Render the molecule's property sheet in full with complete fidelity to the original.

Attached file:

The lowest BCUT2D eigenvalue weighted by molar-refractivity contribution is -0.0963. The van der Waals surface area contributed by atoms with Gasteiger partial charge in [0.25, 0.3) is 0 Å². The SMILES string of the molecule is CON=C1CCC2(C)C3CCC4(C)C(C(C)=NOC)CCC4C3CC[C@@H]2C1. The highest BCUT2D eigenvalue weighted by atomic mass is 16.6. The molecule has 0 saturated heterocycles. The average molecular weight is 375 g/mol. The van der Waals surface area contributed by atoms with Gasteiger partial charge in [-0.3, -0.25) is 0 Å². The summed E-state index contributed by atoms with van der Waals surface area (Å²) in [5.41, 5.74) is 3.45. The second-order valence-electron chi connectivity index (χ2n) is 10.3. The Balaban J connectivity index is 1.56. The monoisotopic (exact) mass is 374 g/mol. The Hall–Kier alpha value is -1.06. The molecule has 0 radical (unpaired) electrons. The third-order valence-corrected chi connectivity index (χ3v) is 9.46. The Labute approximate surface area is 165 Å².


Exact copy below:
The lowest BCUT2D eigenvalue weighted by molar-refractivity contribution is -0.0963. The van der Waals surface area contributed by atoms with Gasteiger partial charge in [0.25, 0.3) is 0 Å². The SMILES string of the molecule is CON=C1CCC2(C)C3CCC4(C)C(C(C)=NOC)CCC4C3CC[C@@H]2C1. The highest BCUT2D eigenvalue weighted by atomic mass is 16.6. The molecule has 0 saturated heterocycles. The average molecular weight is 375 g/mol. The van der Waals surface area contributed by atoms with Gasteiger partial charge in [-0.3, -0.25) is 0 Å². The summed E-state index contributed by atoms with van der Waals surface area (Å²) in [5.41, 5.74) is 3.45. The second-order valence-electron chi connectivity index (χ2n) is 10.3. The Balaban J connectivity index is 1.56. The monoisotopic (exact) mass is 374 g/mol. The Hall–Kier alpha value is -1.06. The molecule has 0 radical (unpaired) electrons. The third-order valence-corrected chi connectivity index (χ3v) is 9.46. The Labute approximate surface area is 165 Å².